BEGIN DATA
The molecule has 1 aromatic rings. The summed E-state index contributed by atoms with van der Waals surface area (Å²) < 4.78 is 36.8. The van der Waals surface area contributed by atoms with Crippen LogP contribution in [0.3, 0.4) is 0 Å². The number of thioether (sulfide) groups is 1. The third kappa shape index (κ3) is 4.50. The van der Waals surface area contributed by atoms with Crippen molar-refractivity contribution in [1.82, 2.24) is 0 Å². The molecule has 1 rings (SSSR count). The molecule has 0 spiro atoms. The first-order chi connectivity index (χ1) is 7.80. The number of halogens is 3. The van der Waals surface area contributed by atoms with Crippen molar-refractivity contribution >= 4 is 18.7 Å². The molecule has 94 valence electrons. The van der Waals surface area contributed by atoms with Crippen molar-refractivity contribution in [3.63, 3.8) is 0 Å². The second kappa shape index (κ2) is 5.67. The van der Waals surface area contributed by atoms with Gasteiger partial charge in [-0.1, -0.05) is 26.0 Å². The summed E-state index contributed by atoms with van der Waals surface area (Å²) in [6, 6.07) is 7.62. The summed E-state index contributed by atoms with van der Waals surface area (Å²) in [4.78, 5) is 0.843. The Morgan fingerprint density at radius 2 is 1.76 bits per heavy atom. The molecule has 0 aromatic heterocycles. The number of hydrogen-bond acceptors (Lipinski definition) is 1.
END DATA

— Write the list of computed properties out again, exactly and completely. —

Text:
The molecule has 1 aromatic rings. The summed E-state index contributed by atoms with van der Waals surface area (Å²) < 4.78 is 36.8. The van der Waals surface area contributed by atoms with Crippen LogP contribution in [0.3, 0.4) is 0 Å². The number of thioether (sulfide) groups is 1. The third kappa shape index (κ3) is 4.50. The van der Waals surface area contributed by atoms with Crippen molar-refractivity contribution in [1.82, 2.24) is 0 Å². The molecule has 1 rings (SSSR count). The molecule has 0 spiro atoms. The first-order chi connectivity index (χ1) is 7.80. The number of halogens is 3. The van der Waals surface area contributed by atoms with Crippen molar-refractivity contribution >= 4 is 18.7 Å². The molecule has 94 valence electrons. The van der Waals surface area contributed by atoms with Crippen molar-refractivity contribution in [3.63, 3.8) is 0 Å². The second kappa shape index (κ2) is 5.67. The van der Waals surface area contributed by atoms with Gasteiger partial charge in [-0.1, -0.05) is 26.0 Å². The summed E-state index contributed by atoms with van der Waals surface area (Å²) in [6, 6.07) is 7.62. The summed E-state index contributed by atoms with van der Waals surface area (Å²) in [4.78, 5) is 0.843. The Morgan fingerprint density at radius 2 is 1.76 bits per heavy atom. The molecule has 0 aromatic heterocycles. The number of hydrogen-bond acceptors (Lipinski definition) is 1.